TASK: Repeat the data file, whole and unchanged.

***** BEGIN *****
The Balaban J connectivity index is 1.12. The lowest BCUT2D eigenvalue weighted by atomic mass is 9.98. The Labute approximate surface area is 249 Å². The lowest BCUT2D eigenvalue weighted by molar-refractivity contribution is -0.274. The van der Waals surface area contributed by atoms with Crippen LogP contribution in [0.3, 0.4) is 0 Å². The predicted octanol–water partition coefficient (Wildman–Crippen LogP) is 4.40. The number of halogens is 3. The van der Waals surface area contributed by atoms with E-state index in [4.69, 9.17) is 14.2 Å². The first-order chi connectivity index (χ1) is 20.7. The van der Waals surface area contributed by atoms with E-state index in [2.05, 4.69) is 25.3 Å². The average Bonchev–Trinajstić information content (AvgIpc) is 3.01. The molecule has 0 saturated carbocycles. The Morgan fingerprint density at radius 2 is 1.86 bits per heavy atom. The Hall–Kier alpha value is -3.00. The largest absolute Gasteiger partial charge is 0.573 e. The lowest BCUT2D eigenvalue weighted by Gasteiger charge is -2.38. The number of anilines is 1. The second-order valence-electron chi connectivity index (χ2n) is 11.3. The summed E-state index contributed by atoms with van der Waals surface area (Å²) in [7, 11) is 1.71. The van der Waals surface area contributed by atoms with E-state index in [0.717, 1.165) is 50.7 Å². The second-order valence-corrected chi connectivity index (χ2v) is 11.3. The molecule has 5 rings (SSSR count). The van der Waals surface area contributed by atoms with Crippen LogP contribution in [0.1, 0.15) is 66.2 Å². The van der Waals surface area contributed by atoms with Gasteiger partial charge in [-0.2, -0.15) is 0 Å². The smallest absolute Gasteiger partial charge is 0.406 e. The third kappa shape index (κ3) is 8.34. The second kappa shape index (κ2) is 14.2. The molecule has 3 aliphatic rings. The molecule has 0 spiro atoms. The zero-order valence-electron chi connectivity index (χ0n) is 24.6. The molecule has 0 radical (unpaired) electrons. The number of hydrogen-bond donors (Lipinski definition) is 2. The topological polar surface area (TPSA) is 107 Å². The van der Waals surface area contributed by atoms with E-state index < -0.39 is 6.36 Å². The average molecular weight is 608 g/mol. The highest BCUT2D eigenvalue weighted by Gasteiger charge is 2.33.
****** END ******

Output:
The Balaban J connectivity index is 1.12. The lowest BCUT2D eigenvalue weighted by atomic mass is 9.98. The Labute approximate surface area is 249 Å². The lowest BCUT2D eigenvalue weighted by molar-refractivity contribution is -0.274. The van der Waals surface area contributed by atoms with Crippen LogP contribution in [0.3, 0.4) is 0 Å². The predicted octanol–water partition coefficient (Wildman–Crippen LogP) is 4.40. The number of halogens is 3. The van der Waals surface area contributed by atoms with E-state index in [4.69, 9.17) is 14.2 Å². The first-order chi connectivity index (χ1) is 20.7. The van der Waals surface area contributed by atoms with E-state index in [2.05, 4.69) is 25.3 Å². The average Bonchev–Trinajstić information content (AvgIpc) is 3.01. The molecule has 0 saturated carbocycles. The Morgan fingerprint density at radius 2 is 1.86 bits per heavy atom. The Hall–Kier alpha value is -3.00. The largest absolute Gasteiger partial charge is 0.573 e. The lowest BCUT2D eigenvalue weighted by Gasteiger charge is -2.38. The number of anilines is 1. The second-order valence-electron chi connectivity index (χ2n) is 11.3. The summed E-state index contributed by atoms with van der Waals surface area (Å²) in [7, 11) is 1.71. The van der Waals surface area contributed by atoms with E-state index in [0.717, 1.165) is 50.7 Å². The second-order valence-corrected chi connectivity index (χ2v) is 11.3. The molecule has 5 rings (SSSR count). The van der Waals surface area contributed by atoms with Crippen LogP contribution in [0.1, 0.15) is 66.2 Å². The van der Waals surface area contributed by atoms with Gasteiger partial charge in [-0.2, -0.15) is 0 Å². The smallest absolute Gasteiger partial charge is 0.406 e. The third kappa shape index (κ3) is 8.34. The second kappa shape index (κ2) is 14.2. The molecule has 3 aliphatic rings. The molecule has 0 spiro atoms. The zero-order valence-electron chi connectivity index (χ0n) is 24.6. The molecule has 0 radical (unpaired) electrons. The number of hydrogen-bond donors (Lipinski definition) is 2. The topological polar surface area (TPSA) is 107 Å². The van der Waals surface area contributed by atoms with E-state index < -0.39 is 6.36 Å². The average molecular weight is 608 g/mol. The highest BCUT2D eigenvalue weighted by Gasteiger charge is 2.33.